Cybercriminals are abusing Excel to distribute malware

Ruth Lanigan

Ruth Lanigan

Cybercriminals are abusing Excel to distribute malware

Threat actors are increasingly adopting Excel 4.0 documents as an initial stage vector to distribute malware such as ZLoader and Quakbot.

A macro is a series of commands that you can use to automate a repeated task, and can be run when you have to perform the task. However, there are risks involved when you work with macros, and you should never enable macros in an Office file unless you’re sure what they do. Unexpected macros can pose a significant security risk to your devices.

Excel has a macro facility, known as Excel 4 macros (XLM for short) that was the primary macro language prior to the introduction of VBA in Excel 5.0. Most people have long since migrated their Excel 4 macros to VBA; however, some Excel 4 macro capabilities were missing from VBA, which made this migration difficult. Although Microsoft Excel still supports Excel 4.0 (XLM) macros, Microsoft encourages you to migrate them to the latest version of Microsoft Visual Basic for Applications (VBA).

Beyond the power of scripting VBA to accelerate every-day tasks, you can use VBA to add new functionality to Office applications or to prompt and interact with the user of your documents in ways that are specific to your business needs.

Microsoft themselves warn in their support document that enabling all macros can cause “potentially dangerous code” to run.

Macro settings are located in each individual’s Trust Center. However, for professional Microsoft users, IT administrators can change the default settings to prevent anyone from changing settings that may leave the organization open to a breach.

Change VBA macro settings in the Trust Center

Disable all macros with notification    

Macros are disabled, but security alerts appear if there are macros present. Enable macros on a case-by-case basis. In Excel this option is Disable VBA macros with notification and it only applies to VBA macros. This means you can choose to enable macros on a case-by-case basis.

Disable all macros without notification   

Macros and security alerts about macros are disabled.

Another setting is “Disable all macros except digitally signed macros.” This displays a security notification for macros that were developed by a certified publisher, allowing you to decide whether to enable or disable them. Any unsigned macros are automatically disabled so you don’t have to deal with them.

Enable all macros (not recommended, potentially dangerous code can run)    

All macros run without confirmation. This setting makes your computer vulnerable to potentially malicious code.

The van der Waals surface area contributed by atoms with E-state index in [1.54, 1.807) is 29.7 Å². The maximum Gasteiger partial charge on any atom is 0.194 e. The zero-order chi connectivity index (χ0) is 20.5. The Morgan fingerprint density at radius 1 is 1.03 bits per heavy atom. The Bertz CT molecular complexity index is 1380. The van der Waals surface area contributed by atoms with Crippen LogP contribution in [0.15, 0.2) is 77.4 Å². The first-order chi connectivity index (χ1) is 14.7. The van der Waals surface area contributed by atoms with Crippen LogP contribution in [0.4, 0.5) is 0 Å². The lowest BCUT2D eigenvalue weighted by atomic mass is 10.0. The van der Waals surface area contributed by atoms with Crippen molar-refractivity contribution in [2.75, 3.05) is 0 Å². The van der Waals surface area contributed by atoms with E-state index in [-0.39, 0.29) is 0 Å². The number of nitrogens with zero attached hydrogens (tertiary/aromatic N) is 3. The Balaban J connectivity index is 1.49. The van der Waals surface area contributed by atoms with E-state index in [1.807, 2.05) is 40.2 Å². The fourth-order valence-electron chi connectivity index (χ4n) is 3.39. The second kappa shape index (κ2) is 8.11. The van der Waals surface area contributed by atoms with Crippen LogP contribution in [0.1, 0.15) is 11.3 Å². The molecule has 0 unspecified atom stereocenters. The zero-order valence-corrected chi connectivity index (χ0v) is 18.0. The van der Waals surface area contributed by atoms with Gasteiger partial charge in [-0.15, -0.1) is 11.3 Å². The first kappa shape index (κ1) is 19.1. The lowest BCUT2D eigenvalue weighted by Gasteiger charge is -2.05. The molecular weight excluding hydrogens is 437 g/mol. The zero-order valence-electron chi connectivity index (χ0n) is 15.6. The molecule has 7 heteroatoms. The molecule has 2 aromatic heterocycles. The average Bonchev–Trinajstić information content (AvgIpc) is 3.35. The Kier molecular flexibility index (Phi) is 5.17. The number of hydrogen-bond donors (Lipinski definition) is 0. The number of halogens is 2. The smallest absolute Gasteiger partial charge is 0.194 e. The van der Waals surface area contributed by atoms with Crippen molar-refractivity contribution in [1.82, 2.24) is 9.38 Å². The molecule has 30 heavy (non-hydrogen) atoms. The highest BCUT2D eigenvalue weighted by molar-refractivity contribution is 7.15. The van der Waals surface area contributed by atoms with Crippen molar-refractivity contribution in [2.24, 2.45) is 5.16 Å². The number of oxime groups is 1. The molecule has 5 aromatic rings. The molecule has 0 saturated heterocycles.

Disabling Excel 4.0 Macros

  • If you would like to disable only XLM macro settings tenant-wide, without impacting VBA macro settings:
    • Uncheck the setting, Enable XLM macros when VBA macros are enabled
    • Group Policy Path: User configuration > Administrative templates > Microsoft Excel 2016 > Excel Options > Security > Trust Center
  • If you would also like to completely block all XLM macros usage (including in new user created files) 
    • Enable Group Policy “Prevent Excel from running XLM macros” which is configurable via Group Policy Editor or registry key
    • Group Policy Path: User configuration > Administrative templates > Microsoft Excel 2016 > Excel Options > Security > Trust Center
    • Registry Key Path: Computer\HKEY_CURRENT_USER\SOFTWARE\Policies\Microsoft\Office\16.0\excel\security

Are you a potential target of a ransomware attack?

The below factors may make you more susceptible to a ransomware attack:

  • Your device(s) has outdated software i.e. Windows 7
  • Browsers and/or operating systems are no longer patched
  • No proper backup plan exists
  • There is no incident response plan in place

How to protect yourself:

  • Monitor your network security 24/7and be aware of the early indicators of attack
  • Stay up-to-date with the latest operating software at all times. Past experience shows (for example, WannaCry 2017) that companies that neglect this area are particularly vulnerable to ransomware attacks.
  • Raise employee awareness – a person who knows what to look for will be more effective at countering attacks. Carry out cybersecurity awareness training.
  • Prevent attackers from getting access to and disabling your security: choose an advanced solution with a cloud-hosted managementconsole with multi-factor authentication enabled and Role Based Administration to limit access rights.
  • Keep regular backups of your most important and current data on an offline storage device. The standard recommendation for backups is to follow the 3-2-1 method: 3 copies of the data, using 2 different systems, 1 of which is offline.
  • Have an effectiveIncident Response plan in place and make sure it is up-to-date.

Please reach out to us for more information: info@smarttech247.com

Ruth Lanigan

Ruth Lanigan